In special collections, visitors often ask us, “What’s your most expensive item?” Or sometimes: “What’s the oldest thing you have?”
In late November, we acquired our newest, oldest thing: a baked clay tablet that originated in ancient Mesopotamia (current-day Iraq), from roughly 2,000 BCE. This small tablet (measuring just about 1 inch x 1 inch and pictured here) is incised with cuneiform script, considered to be one of the earliest forms of writing.
With the help of Middlebury alum Seth Richardson, Class of 1990, a historian of the ancient Near East at the University of Chicago, we’re learning more about our new acquisition. Likely in British and American hands since the early 20th century, our tablet is essentially a beer coupon. That’s right. Based only on preliminary examination, Dr. Richardson translated the first line: “3 liters of first-rate beer.”
And as it turns out, the Western tradition of beer brewing began in Mesopotamia between 3500 – 3100 BCE. How do we know? Largely from cuneiform tablets like ours, which contain detailed records around beer production, the delivery of raw materials (barley, yeast, bread, flour), and the trading of beer products. Like apple cider production in colonial New England, ancient Mesopotamians lacked clean water, but had an abundance of grains and the know-how needed to ferment them. And they had the earliest known written alphabet to boot.
Funds for the purchase of this item were gifted by Jeri Bapasola, French School, 1978.
From the restricted-access bowels of the library basement come wonders like you’ve never seen (and still can’t because it’s radio).
Join us on WRMC 91.1 FM Mondays, from 9am-10am for Stacks and Tracks, a special collections and archives-themed radio show. We’ll play songs loosely based on a theme, share hidden gems from the library stacks, and coax special guests to join us.
Tune-in at 91.9FM, on iTunes radio, listen online here, or on your phone using tunein radio (download the app and search for WRMC).
Visit us. We’re open M-F, 1p-5p in the basement of Davis Library. Meet the voices behind Stacks and Tracks and see some hidden gems with your own eyes.
In honor of the return of the 2015 faculty plenary meeting and lunch to the Bread Loaf campus, we have some recipes to share. Late this summer, Patti McCaffrey from Dining Services delivered a mildly corroded metal recipe box to the Archives. Uncovered during the Bread Loaf renovations, the box was likely the property of Alfleda De Gray, a longtime cook at the College and Bread Loaf. (Alfleda’s start day was July 1, 1945 and her last day was February 9, 1987. We’ll do the math: that’s forty-two years of feeding mouths at Middlebury and at Bread Loaf.) At the time, female cooks were responsible for cold salads, punches, and appetizers rather than main dishes, which were the territory of male cooks. We’re not sure what’s on the menu for this year’s lunch, but we offer a few options from Alfleda De Gray’s Bread Loaf recipe box: A “Thirst Inviting” dip; Wagon Wheel Cheese; and a Fruited Cheese Salad with lemon and strawberry gelatin. Enjoy!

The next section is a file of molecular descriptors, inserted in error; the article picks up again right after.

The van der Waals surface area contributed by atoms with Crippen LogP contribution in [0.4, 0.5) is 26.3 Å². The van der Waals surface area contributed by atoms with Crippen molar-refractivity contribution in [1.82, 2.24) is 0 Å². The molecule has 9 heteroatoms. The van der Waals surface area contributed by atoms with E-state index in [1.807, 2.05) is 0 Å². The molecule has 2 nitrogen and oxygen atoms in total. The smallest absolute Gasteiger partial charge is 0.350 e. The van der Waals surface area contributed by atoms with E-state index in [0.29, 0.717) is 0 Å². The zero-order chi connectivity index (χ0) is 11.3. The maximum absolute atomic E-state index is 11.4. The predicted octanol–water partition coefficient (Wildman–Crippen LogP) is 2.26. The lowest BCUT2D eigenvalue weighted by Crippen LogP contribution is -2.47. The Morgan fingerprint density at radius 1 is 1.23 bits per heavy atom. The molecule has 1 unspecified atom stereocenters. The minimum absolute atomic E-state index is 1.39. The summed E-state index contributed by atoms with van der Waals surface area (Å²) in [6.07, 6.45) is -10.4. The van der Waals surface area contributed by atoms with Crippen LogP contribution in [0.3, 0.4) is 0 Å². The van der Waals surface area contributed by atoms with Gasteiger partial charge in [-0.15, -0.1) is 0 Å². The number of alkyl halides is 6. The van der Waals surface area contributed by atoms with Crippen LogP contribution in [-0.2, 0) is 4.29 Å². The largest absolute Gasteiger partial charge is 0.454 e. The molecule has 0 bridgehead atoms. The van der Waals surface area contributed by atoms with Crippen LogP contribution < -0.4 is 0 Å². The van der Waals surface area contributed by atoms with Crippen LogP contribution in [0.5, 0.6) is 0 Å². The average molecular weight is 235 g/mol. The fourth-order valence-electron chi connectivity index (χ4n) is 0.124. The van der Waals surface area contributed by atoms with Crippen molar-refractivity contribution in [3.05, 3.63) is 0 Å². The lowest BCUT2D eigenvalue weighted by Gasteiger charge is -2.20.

On September 1st, Mikaela Taylor ’15, will join the Library in Special Collections & Archives as our inaugural Postgraduate Fellow for Special Collections and Archives.
Mikaela studied Comparative Literature at Middlebury, worked as a Digital Liberal Arts intern this summer, and studied Italian language and culture in Rome and Siena, Italy. She hails from Houston, Texas.
Mikaela will have an office in Special Collections and a nomadic presence in the Library and across the campus as she helps us increase the impact of special collections through outreach to academic departments and students, event planning, and exhibitions. Welcome Mikaela!
Image credit: Title page from the Divina Commedia by Dante Alighieri with a portrait of Dante, Venice, 1564. Special Collections & Archives, Middlebury College.
For the 1944-45 school year, the Student Union published these handy HELPS AND HINTS as part of a clothing guide (for women). For example, “No Rubber Boots are to be worn to the dining-rooms, or to lectures and concerts unless the weather is very severe and there is no opportunity to change.” And don’t get us started on shorts. “Shorts are never to be worn in the dining rooms…they are never to be worn downtown unless one is going through town on a bicycle. Then don’t stop to shop or have a coke. Plan those shopping or coking expeditions for sometime when you don’t have shorts on.” Unless, of course, you remembered your leg make-up.